You can take the girl out of the trailer park...
Which Karleen Almquist had surely tried to do. But the thrice-married--and thrice-divorced!--personal shopper had sworn off men, and their inherent complications...aka babies. Until the most gorgeous widower moved in next door--complete with the two most adorable little boys she'd ever seen.
True, Troy Lindquist had been alone a long time, but the ice cream mogul was looking for a real relationship, and his next-door neighbor was clearly not his type. Still, that didn't stop him from turning to her one night--which resulted in Karleen being pregnant with Troy's child.
First came the baby carriage. Then came love. And then...marriage?
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March 31, 2007
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Excerpt from Pride and Pregnancy (Babies, Inc. ) by Karen Templeton
By the time she was thirty, Karleen Almquist had signed three sets of divorce papers, at which point she decided to make things easier on herself and just get a hamster.
After all, hamsters didn't leave their clothes scattered all over kingdom come, watch endless football or stay out till all hours. And their itty-bitty paws were too small to mess with the remote. True, they weren't of much use in the sack, but then the same could be said of most of her husbands.
Unfortunately, also like her husbands, hamsters didn't exactly have a long shelf life. Which was why Karleen was burying yet another of the critters underneath the huge, gnarled cottonwood at the back of the large yard of the aging Corrales adobe she'd kept after her last divorce, seven years ago. Each tiny grave was marked by a miniature cast-stone marker engraved with the rodent's name, ordered from this place online that promised a two-day turnaround, if you were willing to pay extra for FedEx overnight service.
Karleen sank the marker into the soft soil, praying the neighborhood cats wouldn't disturb Mel's rest, although he was probably fairly scavenger-proof in the little metal floral can from Hobby Lobby. Then she stood, making a face as she peeled off her gardening gloves. Fond of Melvin as she'd been, it had taken the better part of an hour to glue on these nails and damned if she was going to ruin them for a dead hamster.
A cool, dry breeze shuddered through the veritable orchard of apple trees lining the far wall, sending a shower of white blossoms drifting across her dusty pool cover. The peaches, apricots and cherries would bloom in a few weeks. By mid-summer, the ground would be a holy mess with rotting fruit. But right now, her heart lifted a little at the sight of all those blossoms glowing against the brilliant New Mexico sky, the twittering of dozens of redheaded finches scouting out the assortment of brightly colored birdhouses suspended from the branches--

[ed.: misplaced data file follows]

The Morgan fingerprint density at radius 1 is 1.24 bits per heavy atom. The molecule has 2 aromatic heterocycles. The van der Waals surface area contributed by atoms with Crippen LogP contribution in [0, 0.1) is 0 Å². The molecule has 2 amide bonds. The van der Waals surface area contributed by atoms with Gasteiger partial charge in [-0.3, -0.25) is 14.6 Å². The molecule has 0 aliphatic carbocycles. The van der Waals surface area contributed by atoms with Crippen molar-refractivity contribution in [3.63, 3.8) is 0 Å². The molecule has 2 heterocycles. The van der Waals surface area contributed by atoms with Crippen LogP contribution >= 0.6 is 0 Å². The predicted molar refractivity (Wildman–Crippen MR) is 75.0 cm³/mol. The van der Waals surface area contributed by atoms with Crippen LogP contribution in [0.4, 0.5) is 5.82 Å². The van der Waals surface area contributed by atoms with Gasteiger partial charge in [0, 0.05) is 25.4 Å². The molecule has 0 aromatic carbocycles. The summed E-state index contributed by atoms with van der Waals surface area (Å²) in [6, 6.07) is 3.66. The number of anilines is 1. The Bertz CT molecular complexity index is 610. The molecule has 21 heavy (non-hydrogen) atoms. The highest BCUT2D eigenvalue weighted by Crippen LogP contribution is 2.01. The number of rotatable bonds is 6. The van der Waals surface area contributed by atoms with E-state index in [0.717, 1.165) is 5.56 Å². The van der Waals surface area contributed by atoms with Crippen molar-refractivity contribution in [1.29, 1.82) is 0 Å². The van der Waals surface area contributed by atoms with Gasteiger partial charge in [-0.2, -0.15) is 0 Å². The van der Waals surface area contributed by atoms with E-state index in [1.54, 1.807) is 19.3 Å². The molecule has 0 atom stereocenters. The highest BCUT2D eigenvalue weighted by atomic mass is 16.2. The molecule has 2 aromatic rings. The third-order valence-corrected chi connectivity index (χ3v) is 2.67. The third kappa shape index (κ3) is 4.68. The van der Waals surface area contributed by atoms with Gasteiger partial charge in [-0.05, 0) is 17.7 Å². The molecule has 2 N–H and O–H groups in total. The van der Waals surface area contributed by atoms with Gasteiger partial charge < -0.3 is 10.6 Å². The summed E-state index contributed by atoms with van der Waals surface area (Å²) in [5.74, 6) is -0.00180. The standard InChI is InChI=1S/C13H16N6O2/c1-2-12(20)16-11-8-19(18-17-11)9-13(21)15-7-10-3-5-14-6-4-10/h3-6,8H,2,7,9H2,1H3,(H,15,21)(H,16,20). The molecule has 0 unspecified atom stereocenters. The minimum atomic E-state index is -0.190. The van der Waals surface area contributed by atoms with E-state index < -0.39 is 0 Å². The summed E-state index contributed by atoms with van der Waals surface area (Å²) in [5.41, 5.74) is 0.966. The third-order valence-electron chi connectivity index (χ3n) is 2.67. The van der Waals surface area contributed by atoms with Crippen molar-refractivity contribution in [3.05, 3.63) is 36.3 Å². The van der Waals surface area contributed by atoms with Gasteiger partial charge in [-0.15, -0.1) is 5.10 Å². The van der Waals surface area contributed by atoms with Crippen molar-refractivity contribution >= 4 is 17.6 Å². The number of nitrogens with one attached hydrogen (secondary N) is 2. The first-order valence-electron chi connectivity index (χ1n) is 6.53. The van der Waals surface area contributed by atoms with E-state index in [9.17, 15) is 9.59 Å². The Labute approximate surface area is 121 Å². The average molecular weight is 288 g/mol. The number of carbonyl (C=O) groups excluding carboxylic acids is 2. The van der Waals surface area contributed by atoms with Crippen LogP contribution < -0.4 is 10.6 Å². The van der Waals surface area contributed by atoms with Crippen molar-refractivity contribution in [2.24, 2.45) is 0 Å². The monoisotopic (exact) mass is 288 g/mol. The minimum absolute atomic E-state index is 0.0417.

What was that?
At the giggling, she swung around in time to see a pair of pale blond heads vanish behind the low wooden fence separating her yard from the one next door.
"Boys!" boomed an off-stage male voice. "Get over here!" Karleen zipped as fast as her beaded slides would carry her back to the house, dumping the gloves on a tempered-glass table on her flagstone patio as she went. Once inside, she scurried across the brick floor through the house, twisting open the slightly warped verticals in her living-room window to get a better view. And indeed, through the assortment of glittery, spinning porch ornaments hanging from the eaves, she saw a great big old U-Haul van backed in the next driveway.
The house was the largest of the four on their little dead-end road, a two-story territorial/adobe mutt centered in a huge pie-shaped lot crammed with a forest's worth of trees-- cottonwoods, willows, pines, silver maples. The property hadn't been on the market more than a few weeks (the old owners had gone to live with one of their kids in Oregon or Idaho or someplace), so the new owners must've paid cash for it, for closing to have gone through that quickly.
The little boys--twins, it looked like--raced around the side of the van, roaring in slightly off-sync unison (and loud enough to be heard through a closed window), "Daddy, Daddy! The house next door has a pool!"
Just shoot her now.
Karleen thought maybe they were a little older than her best friend Joanna's youngest, around four or so. Jumping up and down like that, it was hard to tell. God bless their mother, was all she had to say.
Then a Nordic god walked out from behind the truck, sunlight glinting off short golden hair, caressing massive shoulders effortlessly hefting a giant cardboard box, and her brain shorted out.